Jay Wayne Cranford a generous patron of Little Rock’s arts and culture scene

Jay Cranford is a man of many appetites; a lover of film, a creative engine behind his own advertising company, a generous patron of Little Rock’s arts and culture scene and an accomplished crew rower.

But what anchors the intersection of his many passions most firmly, he’ll quickly tell you, is cooking. The kitchen extends his creativity and challenges his mind as he orchestrates memorable dinner parties, feeding guests lucky enough to be invited as well as satiating, however briefly, his hunger to learn.

“I’ve always had this duality of arts and science, I love both,” he says. “I love the artistic, emotional side but I’m a huge fan of science and reading and research, which you need for advertising. So, there’s the artistic side, which you either have or you don’t, and then the science side I believe you can learn if you have the knack to study hard.

“Cooking’s a lot like successful advertising in that way; you need both sides, because insights from the data make the art better.”

As mosaic as Cranford’s interests are, it’s advertising that has always fit him best — familiar as a favorite pair of jeans, reliable as his dog Henry, who is half-asleep and shaggy at his feet. Born into Arkansas advertising’s royal family, the profession has been his primary ambition, if not his only skill, for as long as he can remember.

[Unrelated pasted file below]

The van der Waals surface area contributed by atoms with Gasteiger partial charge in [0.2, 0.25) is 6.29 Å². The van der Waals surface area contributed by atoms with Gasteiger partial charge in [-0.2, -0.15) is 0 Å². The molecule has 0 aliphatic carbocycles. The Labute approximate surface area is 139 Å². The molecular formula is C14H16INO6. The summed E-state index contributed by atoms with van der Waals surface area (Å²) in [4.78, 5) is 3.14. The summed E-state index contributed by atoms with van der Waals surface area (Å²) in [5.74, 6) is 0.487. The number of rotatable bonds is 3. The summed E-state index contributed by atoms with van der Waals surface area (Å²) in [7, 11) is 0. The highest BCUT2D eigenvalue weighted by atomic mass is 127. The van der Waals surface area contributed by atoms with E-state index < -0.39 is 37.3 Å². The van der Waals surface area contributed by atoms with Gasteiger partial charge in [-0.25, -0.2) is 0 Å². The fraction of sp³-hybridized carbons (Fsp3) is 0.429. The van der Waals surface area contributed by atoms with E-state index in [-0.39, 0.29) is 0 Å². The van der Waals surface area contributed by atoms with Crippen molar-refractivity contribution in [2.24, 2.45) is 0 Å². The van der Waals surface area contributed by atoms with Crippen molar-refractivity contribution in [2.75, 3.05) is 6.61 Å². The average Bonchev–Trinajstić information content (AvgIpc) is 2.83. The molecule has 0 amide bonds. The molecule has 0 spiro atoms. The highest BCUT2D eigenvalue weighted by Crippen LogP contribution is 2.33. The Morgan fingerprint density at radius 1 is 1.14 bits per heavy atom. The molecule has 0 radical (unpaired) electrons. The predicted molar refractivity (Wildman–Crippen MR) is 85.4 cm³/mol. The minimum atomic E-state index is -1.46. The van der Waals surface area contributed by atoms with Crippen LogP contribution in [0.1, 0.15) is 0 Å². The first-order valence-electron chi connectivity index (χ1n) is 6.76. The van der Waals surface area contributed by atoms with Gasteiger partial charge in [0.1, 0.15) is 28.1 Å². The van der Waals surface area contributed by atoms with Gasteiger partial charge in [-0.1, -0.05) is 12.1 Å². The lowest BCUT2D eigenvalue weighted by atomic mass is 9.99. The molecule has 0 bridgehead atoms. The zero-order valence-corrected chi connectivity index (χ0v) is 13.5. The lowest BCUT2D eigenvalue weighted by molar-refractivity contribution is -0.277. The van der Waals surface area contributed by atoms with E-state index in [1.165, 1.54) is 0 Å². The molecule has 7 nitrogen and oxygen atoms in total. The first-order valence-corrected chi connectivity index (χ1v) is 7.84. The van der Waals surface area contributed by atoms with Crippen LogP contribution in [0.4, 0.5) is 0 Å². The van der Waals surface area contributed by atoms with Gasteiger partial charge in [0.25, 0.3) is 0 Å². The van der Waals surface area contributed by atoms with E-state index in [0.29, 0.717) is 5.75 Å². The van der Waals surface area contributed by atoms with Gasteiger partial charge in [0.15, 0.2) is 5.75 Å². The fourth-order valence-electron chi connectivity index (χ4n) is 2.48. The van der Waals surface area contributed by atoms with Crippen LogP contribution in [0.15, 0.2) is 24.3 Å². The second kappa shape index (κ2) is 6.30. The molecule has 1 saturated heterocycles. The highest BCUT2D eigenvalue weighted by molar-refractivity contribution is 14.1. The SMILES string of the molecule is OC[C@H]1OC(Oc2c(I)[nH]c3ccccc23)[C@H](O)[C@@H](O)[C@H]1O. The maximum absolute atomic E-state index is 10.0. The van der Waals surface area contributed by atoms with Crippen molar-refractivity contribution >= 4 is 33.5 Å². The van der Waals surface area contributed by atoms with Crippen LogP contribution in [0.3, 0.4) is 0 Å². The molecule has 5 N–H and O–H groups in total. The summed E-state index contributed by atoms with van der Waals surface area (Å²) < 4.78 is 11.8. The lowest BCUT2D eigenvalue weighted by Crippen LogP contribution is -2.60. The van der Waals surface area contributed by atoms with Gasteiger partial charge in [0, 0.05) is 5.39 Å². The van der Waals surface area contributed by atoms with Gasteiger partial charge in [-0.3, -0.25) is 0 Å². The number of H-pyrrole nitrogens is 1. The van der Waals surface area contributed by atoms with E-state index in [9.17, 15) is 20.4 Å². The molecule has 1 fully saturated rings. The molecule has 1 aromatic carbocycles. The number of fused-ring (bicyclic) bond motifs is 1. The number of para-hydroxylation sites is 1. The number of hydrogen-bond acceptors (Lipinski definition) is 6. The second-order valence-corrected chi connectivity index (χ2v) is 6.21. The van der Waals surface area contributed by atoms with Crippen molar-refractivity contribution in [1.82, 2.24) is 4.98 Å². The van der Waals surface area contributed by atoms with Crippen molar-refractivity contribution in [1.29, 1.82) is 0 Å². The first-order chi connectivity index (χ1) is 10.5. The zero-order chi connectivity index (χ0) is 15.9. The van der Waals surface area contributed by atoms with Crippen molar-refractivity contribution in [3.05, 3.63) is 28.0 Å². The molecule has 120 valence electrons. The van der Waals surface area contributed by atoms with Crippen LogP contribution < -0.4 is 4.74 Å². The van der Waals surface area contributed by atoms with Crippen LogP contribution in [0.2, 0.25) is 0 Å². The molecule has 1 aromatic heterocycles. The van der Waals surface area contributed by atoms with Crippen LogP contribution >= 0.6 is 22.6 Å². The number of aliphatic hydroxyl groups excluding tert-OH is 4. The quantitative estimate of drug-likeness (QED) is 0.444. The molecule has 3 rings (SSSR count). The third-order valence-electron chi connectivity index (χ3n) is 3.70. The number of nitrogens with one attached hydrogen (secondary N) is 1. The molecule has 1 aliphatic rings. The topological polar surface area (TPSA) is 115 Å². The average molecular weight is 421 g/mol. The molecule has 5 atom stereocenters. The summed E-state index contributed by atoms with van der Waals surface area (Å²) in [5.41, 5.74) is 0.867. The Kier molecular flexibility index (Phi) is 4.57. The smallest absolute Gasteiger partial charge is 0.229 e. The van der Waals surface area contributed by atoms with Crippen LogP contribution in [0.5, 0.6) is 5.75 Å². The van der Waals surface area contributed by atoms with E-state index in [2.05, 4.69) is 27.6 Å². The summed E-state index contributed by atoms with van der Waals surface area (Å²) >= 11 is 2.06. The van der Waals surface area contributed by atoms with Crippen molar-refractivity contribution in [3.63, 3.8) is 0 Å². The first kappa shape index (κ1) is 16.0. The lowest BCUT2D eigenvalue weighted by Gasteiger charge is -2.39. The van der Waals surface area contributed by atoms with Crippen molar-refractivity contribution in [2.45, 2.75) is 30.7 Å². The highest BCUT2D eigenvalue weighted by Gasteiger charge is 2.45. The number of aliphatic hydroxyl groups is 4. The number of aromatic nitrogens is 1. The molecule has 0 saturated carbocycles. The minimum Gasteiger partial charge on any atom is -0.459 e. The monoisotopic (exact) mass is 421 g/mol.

“I knew since I was a child I wanted to get into advertising because I watched my dad do it and I found it fascinating,” he says. “I’ve always been a huge fan of art and I thought this was the perfect blending of business and art. Drawing from video and film, music, illustration and animation, blending it and using it for corporate or nonprofit benefit, it seemed so perfect for me.”

Cranford, the eldest of three sons born to Wayne and Frances Cranford, came by his fascination honestly. His late father founded Cranford Johnson and grew it into a regional advertising force on the strength of marquee accounts, a tiny sampling of which included Alltel, Tyson, Oaklawn, Riceland Foods, Arkansas Best Freight and Arkansas Power & Light, today known as Entergy.

“To understand Jay, you’ve got to understand his upbringing. His dad started the premier agency in the state nearly 60 years ago, and his mother is a former Miss Arkansas and a patron of the arts and nonprofits,” says Denver Peacock, principle of The Peacock Group in Little Rock, who’s known Cranford for 20 years.